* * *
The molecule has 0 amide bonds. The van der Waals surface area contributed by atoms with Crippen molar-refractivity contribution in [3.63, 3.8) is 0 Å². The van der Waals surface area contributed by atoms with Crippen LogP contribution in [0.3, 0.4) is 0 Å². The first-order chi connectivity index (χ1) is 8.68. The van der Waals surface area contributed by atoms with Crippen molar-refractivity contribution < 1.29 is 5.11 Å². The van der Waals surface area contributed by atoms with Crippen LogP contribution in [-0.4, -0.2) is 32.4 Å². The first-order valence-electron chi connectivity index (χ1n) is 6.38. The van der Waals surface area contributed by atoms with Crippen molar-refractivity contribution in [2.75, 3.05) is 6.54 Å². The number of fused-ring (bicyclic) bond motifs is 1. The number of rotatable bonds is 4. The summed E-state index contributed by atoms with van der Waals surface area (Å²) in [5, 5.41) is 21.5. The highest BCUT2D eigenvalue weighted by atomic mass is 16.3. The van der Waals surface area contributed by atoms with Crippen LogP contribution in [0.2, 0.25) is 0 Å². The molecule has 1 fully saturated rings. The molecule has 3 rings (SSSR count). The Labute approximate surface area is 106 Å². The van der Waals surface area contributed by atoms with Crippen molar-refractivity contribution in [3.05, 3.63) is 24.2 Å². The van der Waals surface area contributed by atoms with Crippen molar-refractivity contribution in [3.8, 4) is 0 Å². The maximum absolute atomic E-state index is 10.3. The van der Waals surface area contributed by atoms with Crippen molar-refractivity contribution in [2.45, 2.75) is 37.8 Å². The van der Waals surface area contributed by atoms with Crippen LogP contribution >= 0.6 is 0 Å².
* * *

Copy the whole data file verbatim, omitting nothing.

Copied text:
The molecule has 0 amide bonds. The van der Waals surface area contributed by atoms with Crippen molar-refractivity contribution in [3.63, 3.8) is 0 Å². The van der Waals surface area contributed by atoms with Crippen LogP contribution in [0.3, 0.4) is 0 Å². The first-order chi connectivity index (χ1) is 8.68. The van der Waals surface area contributed by atoms with Crippen molar-refractivity contribution < 1.29 is 5.11 Å². The van der Waals surface area contributed by atoms with Crippen LogP contribution in [-0.4, -0.2) is 32.4 Å². The first-order valence-electron chi connectivity index (χ1n) is 6.38. The van der Waals surface area contributed by atoms with Crippen molar-refractivity contribution in [2.75, 3.05) is 6.54 Å². The number of fused-ring (bicyclic) bond motifs is 1. The number of rotatable bonds is 4. The summed E-state index contributed by atoms with van der Waals surface area (Å²) in [5, 5.41) is 21.5. The highest BCUT2D eigenvalue weighted by atomic mass is 16.3. The van der Waals surface area contributed by atoms with Crippen LogP contribution in [0.2, 0.25) is 0 Å². The molecule has 1 fully saturated rings. The molecule has 3 rings (SSSR count). The Labute approximate surface area is 106 Å². The van der Waals surface area contributed by atoms with Crippen molar-refractivity contribution in [3.05, 3.63) is 24.2 Å². The van der Waals surface area contributed by atoms with Crippen molar-refractivity contribution in [3.8, 4) is 0 Å². The maximum absolute atomic E-state index is 10.3. The van der Waals surface area contributed by atoms with Crippen molar-refractivity contribution in [2.45, 2.75) is 37.8 Å². The van der Waals surface area contributed by atoms with Crippen LogP contribution >= 0.6 is 0 Å².